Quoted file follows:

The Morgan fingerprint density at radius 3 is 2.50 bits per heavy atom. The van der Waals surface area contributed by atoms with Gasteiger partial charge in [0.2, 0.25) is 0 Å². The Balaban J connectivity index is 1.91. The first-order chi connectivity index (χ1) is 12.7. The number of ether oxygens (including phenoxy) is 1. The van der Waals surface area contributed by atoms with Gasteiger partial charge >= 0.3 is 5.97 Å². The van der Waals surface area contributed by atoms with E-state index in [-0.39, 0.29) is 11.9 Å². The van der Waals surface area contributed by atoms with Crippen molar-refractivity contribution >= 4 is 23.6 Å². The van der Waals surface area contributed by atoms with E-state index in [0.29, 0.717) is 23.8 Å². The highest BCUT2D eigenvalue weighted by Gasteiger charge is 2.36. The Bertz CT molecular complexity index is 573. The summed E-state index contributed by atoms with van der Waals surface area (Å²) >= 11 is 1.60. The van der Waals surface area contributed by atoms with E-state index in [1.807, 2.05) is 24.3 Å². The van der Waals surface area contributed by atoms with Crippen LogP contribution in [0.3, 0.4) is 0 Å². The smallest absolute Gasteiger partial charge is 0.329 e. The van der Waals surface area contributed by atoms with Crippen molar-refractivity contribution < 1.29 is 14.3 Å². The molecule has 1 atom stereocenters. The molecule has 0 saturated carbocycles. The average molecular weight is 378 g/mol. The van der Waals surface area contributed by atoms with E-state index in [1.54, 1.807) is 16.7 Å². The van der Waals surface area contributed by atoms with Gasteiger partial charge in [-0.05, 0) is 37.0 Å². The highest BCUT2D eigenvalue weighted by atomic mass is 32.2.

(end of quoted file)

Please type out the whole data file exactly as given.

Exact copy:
The Morgan fingerprint density at radius 3 is 2.50 bits per heavy atom. The van der Waals surface area contributed by atoms with Gasteiger partial charge in [0.2, 0.25) is 0 Å². The Balaban J connectivity index is 1.91. The first-order chi connectivity index (χ1) is 12.7. The number of ether oxygens (including phenoxy) is 1. The van der Waals surface area contributed by atoms with Gasteiger partial charge >= 0.3 is 5.97 Å². The van der Waals surface area contributed by atoms with E-state index in [-0.39, 0.29) is 11.9 Å². The van der Waals surface area contributed by atoms with Crippen molar-refractivity contribution >= 4 is 23.6 Å². The van der Waals surface area contributed by atoms with E-state index in [0.29, 0.717) is 23.8 Å². The highest BCUT2D eigenvalue weighted by Gasteiger charge is 2.36. The Bertz CT molecular complexity index is 573. The summed E-state index contributed by atoms with van der Waals surface area (Å²) >= 11 is 1.60. The van der Waals surface area contributed by atoms with E-state index in [1.807, 2.05) is 24.3 Å². The van der Waals surface area contributed by atoms with Crippen LogP contribution in [0.3, 0.4) is 0 Å². The smallest absolute Gasteiger partial charge is 0.329 e. The van der Waals surface area contributed by atoms with Crippen molar-refractivity contribution < 1.29 is 14.3 Å². The molecule has 1 atom stereocenters. The molecule has 0 saturated carbocycles. The average molecular weight is 378 g/mol. The van der Waals surface area contributed by atoms with E-state index in [1.54, 1.807) is 16.7 Å². The van der Waals surface area contributed by atoms with Gasteiger partial charge in [-0.05, 0) is 37.0 Å². The highest BCUT2D eigenvalue weighted by atomic mass is 32.2.